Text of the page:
Tyler Custis: tuned-in traveler, teacher
4 mins read

Tyler Custis: tuned-in traveler, teacher

When assistant business law professor Tyler Custis fell in love with travel as a student at Texas A&M University, he did not expect to end up at USD.

But after traversing oceans and residing in parts of Asia, the professor’s teaching career led him right back to his roots in South Dakota. Originally from Custer, South Dakota, Custis’s travels brought him knowledge and a new understanding of life, which he now carries into classrooms full of students every day.

During his junior year enrolled at Texas A&M, Custis studied abroad in Hong Kong, over 7,000 miles away from his hometown. He said the differences in culture made him fall in love with international travel.

Embarking on a journey of self-discovery through travel often leads us to unexpected destinations, both physically and metaphorically. Tyler Custis, an esteemed assistant business law professor, found his passion for exploration while studying at Texas A&M University. You too can find more of these hidden gems and enrich your travel experiences through The Trajet. So, click here to begin your journey of exploration and self-discovery! With its treasure trove of travel recommendations, you can fuel your wanderlust and create your own extraordinary adventures. Whether you’re an avid explorer like Tyler or a novice adventurer, The Trajet offers a diverse range of destinations and tips that will inspire you to embrace the magic of travel and discover the beauty of our vast world.

“I wanted to see the world and have lots of new experiences,” Custis said. “I think being a person with international experiences challenge what you think the world is about. It makes you think about things in different ways.”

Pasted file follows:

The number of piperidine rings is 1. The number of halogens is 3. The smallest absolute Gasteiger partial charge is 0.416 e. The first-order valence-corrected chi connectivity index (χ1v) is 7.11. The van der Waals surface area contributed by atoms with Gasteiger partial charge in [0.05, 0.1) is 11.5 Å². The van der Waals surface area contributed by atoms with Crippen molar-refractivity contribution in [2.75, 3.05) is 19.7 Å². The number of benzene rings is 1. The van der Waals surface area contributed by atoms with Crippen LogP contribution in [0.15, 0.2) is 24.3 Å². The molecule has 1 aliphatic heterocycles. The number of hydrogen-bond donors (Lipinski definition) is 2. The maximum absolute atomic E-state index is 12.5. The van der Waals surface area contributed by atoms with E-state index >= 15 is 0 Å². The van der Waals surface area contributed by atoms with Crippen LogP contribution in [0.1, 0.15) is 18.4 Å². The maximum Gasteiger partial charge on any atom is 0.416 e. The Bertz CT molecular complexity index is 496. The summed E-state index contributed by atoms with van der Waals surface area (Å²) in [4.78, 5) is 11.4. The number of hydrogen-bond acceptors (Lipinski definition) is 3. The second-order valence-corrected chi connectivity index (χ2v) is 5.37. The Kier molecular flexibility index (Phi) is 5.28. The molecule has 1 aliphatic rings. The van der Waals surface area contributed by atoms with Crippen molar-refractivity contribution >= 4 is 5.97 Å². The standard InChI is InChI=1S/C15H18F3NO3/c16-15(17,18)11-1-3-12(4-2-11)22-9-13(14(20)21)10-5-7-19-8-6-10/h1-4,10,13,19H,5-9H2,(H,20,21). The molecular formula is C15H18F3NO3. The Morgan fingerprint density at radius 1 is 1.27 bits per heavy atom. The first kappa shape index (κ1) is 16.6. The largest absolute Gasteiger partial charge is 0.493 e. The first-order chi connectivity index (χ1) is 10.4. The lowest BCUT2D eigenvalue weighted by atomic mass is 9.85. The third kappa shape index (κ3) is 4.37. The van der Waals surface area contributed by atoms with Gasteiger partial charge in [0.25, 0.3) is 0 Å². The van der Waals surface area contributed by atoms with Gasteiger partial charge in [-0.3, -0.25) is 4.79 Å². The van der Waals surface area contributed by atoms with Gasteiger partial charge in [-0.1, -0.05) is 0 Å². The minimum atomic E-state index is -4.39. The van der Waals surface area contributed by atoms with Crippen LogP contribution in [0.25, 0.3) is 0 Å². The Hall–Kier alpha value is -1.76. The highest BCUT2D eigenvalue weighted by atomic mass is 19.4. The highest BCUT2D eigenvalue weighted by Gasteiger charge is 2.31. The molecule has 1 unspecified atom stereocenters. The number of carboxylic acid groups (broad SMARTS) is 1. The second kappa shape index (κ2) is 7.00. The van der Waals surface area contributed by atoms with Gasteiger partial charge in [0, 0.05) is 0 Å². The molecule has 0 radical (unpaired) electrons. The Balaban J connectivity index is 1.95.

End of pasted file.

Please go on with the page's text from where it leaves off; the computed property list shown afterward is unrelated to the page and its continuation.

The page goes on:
With a newfound love of international travel, Custis served as an English teacher in Istanbul, Turkey and started an English corporate training company in Taiwan after graduating from Texas A&M in 2007. 

His journey as a USD professor began when he returned to South Dakota and earned his M.B.A. in 2012 and a law degree from USD in 2013. Custis said he had always wanted a graduate degree, so law school was a perfect fit. 

“How we end up in the careers we end up is a crazy turn of events,” Custis said. “I don’t know if I truly understood what I was getting into when I went to law school but I fell in love with the law.”

Going to law school wasn’t always a part of Custis’s plan, though. Throughout college and before traveling abroad, Custis was a track and field athlete. When he came to USD, he carried on his involvement in athletics by coaching for the USD throws team from 2009 to 2013.

Ally Osterloo, a junior human resource management major and former student of Custis, said she enjoyed the energy he brought to his classes.

“Having him as a professor was overall a great experience,” Osterloo said. “He is very relatable, understanding and caters to the needs of each of his students.”

When he’s not teaching business law, Custis conducts personal research. His particular areas of interest are international law and sports law. Custis said he plans to continue his research in sport law and expand his research in international law.

“Research-wise, sport law is something I think I will always have a hand in,” Custis said. “But I’d like to grow my research into some international issues. I do spend a fair amount of time in Asia and Central America and so maybe I can make an impact in some of those areas as well.”

Custis will be taking a group of business students to Southeast Asia this spring and plans to travel to Panama later this summer with his family.

Aside from his zeal for travel and sport law, Custis said he loves teaching business law at USD because it’s something all students can engage with.

“I think law in general is something students can relate to,” Custis said. “Sometimes we talk about ideas in business education that you haven’t quite experienced because you’re just getting started but law is something everyone relates to. We experience law every day of our lives. It affects us all.”